A homesteader in Buffalo County had seven years in which to make proof on his homestead and secure a patent from the general Government, and yet the courts had held that at the end of five years the lands of a homesteader were liable for taxation (and homesteaders were compelled to pay taxes on homestead claims) at the end of five years, although they did not make final proof and secure a patent until the end of seven years. These instances are not cited as any justification on the part of James Van Sickle, county treasurer, or of men who borrowed knowingly of him of county funds, but simply to illustrate public conditions and public opinion as to use of public funds.
Promoters induced Treasurer Van Sickle to invest of county funds in schemes which seemed to promise profitable returns, but which proved a financial loss. As an instance, take the promoter's scheme to establish a stage line from Kearney to the Black Hills in which was invested county money to build bridges and furnish stage-line equipment. Stage lines had been established from North Platte and Sidney, and it was hoped to reap a profit by making Kearney an out-fitting point for such a stage line, but as a financial venture it was a failure.
James Van Sickle was in no sense fitted to be trusted with the duties of so responsible an office as county treasurer. He was not efficient as a collector of taxes; he was not competent as an accountant or a keeper of public records. He was an easy dupe of designing individuals. He was compelled to give a personal bond (bond signed by individuals-friends) which tended to place him somewhat at the mercy of dishonest bondsmen. He was modest, unassuming and exceedingly popular with the mass of the people. He was an active member of the Grange, and the Grange movement being in a flourishing condition in the county, he used his Grange acquaintance and influence to further his political aspirations. (The meddling of politics and politicians was a death blow to the Grange movement in the county.)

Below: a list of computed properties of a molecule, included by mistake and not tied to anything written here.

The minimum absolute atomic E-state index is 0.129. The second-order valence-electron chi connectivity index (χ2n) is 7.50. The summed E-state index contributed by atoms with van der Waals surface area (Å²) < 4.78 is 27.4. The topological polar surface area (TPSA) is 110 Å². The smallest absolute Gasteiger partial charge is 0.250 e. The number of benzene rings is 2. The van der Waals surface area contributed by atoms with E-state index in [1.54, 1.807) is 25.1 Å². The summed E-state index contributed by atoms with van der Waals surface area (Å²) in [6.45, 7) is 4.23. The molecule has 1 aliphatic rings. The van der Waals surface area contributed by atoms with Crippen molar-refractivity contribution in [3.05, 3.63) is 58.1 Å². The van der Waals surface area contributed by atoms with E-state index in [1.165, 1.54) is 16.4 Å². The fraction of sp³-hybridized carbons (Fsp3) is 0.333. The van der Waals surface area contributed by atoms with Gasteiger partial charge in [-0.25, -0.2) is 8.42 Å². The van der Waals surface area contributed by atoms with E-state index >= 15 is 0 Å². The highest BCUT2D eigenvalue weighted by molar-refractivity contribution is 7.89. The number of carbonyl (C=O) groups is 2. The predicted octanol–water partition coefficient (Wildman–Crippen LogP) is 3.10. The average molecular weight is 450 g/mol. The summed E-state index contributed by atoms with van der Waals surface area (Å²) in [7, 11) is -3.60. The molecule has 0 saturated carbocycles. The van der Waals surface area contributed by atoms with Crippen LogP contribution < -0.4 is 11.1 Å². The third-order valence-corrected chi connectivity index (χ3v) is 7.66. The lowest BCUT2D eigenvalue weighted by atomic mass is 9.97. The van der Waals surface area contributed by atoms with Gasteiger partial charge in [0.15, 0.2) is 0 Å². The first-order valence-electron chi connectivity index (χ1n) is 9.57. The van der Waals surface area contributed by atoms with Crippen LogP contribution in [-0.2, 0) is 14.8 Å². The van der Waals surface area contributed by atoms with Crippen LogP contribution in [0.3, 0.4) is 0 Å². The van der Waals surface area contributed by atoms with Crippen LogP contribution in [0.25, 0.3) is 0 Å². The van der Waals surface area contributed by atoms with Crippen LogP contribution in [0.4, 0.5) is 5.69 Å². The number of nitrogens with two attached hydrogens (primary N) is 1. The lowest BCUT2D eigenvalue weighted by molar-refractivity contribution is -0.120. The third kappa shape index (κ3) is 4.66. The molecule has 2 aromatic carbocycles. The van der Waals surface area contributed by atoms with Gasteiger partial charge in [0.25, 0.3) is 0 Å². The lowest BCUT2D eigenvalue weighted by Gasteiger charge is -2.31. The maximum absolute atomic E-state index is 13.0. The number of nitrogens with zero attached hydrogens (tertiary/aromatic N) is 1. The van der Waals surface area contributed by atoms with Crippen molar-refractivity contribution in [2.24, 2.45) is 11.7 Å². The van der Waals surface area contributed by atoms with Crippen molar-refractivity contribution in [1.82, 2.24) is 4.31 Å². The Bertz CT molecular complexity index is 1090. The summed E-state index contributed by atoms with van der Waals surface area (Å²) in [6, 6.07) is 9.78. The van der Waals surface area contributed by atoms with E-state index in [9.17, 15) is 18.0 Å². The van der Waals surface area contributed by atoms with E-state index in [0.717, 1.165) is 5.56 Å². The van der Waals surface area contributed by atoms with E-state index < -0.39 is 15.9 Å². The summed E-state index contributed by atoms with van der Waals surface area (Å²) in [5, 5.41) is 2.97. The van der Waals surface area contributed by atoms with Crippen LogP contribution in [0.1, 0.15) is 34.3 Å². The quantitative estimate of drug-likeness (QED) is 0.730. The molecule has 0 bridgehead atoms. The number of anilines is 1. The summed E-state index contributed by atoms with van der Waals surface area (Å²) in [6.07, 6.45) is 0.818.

His delight was to hunt and trap, and during his three terms of office he
HISTORY OF BUFFALO COUNTY
often spent weeks at a time on hunting trips, entirely out of touch with the county treasurer's office.
His methods of conducting the office of county treasurer is well illustrated by an incident connected with one of his hunting trips.
The trip had been arranged for, the other members' of the party in waiting, the team with the wagon loaded with supplies of food, ammunition and camping equipment stood waiting on the street of the county seat, when Treasurer Van Sickle, who had been engaged during the day in his office, entered a bank in which he deposited county funds, took from pockets in his clothing rolls of county money, placed it uncounted on the bank counter, requested that it be counted and he be given credit--and at once departed on his hunting trip, to be gone weeks.
It was the duty of the board of county commissioners to settle with the county treasurer. In a settlement during his last term of office it was notorious that the cash to make settlement with the commissioners was hired for the occasion of an Omaha bank, brought to the county seat, counted out to the members of the county board as county money, at once placed in a handbag and returned to the Omaha bank.
County Treasurer James Van Sickle was not competent to originate and carry out a scheme of this character, and hence should not be held wholly responsible for the shortage of county funds which occurred during his term of office.